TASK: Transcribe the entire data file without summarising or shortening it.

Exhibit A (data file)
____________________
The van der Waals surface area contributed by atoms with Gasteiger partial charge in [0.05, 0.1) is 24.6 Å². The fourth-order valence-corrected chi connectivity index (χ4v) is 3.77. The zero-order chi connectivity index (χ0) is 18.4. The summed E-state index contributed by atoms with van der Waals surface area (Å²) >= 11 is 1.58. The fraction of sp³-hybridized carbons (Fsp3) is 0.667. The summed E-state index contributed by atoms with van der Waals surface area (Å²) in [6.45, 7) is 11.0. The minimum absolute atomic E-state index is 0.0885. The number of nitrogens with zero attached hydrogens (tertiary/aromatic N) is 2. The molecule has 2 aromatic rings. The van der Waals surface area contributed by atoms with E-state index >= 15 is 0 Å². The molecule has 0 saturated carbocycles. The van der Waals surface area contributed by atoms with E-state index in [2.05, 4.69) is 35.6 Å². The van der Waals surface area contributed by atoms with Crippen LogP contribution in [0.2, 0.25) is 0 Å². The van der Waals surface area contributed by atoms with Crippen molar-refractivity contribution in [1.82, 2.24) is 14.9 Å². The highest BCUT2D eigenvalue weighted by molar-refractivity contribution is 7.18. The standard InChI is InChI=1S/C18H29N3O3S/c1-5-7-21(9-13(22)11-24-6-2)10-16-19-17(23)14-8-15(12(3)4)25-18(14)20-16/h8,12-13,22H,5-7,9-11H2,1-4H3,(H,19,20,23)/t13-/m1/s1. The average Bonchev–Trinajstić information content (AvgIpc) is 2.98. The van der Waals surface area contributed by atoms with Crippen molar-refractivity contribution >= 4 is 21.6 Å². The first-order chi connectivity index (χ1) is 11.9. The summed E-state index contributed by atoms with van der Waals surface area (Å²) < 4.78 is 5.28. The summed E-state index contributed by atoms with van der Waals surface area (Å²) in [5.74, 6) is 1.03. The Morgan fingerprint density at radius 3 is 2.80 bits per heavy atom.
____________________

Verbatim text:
The van der Waals surface area contributed by atoms with Gasteiger partial charge in [0.05, 0.1) is 24.6 Å². The fourth-order valence-corrected chi connectivity index (χ4v) is 3.77. The zero-order chi connectivity index (χ0) is 18.4. The summed E-state index contributed by atoms with van der Waals surface area (Å²) >= 11 is 1.58. The fraction of sp³-hybridized carbons (Fsp3) is 0.667. The summed E-state index contributed by atoms with van der Waals surface area (Å²) in [6.45, 7) is 11.0. The minimum absolute atomic E-state index is 0.0885. The number of nitrogens with zero attached hydrogens (tertiary/aromatic N) is 2. The molecule has 2 aromatic rings. The van der Waals surface area contributed by atoms with E-state index >= 15 is 0 Å². The molecule has 0 saturated carbocycles. The van der Waals surface area contributed by atoms with E-state index in [2.05, 4.69) is 35.6 Å². The van der Waals surface area contributed by atoms with Crippen LogP contribution in [0.2, 0.25) is 0 Å². The van der Waals surface area contributed by atoms with Crippen molar-refractivity contribution in [1.82, 2.24) is 14.9 Å². The highest BCUT2D eigenvalue weighted by molar-refractivity contribution is 7.18. The standard InChI is InChI=1S/C18H29N3O3S/c1-5-7-21(9-13(22)11-24-6-2)10-16-19-17(23)14-8-15(12(3)4)25-18(14)20-16/h8,12-13,22H,5-7,9-11H2,1-4H3,(H,19,20,23)/t13-/m1/s1. The average Bonchev–Trinajstić information content (AvgIpc) is 2.98. The van der Waals surface area contributed by atoms with Crippen molar-refractivity contribution >= 4 is 21.6 Å². The first-order chi connectivity index (χ1) is 11.9. The summed E-state index contributed by atoms with van der Waals surface area (Å²) < 4.78 is 5.28. The summed E-state index contributed by atoms with van der Waals surface area (Å²) in [5.74, 6) is 1.03. The Morgan fingerprint density at radius 3 is 2.80 bits per heavy atom.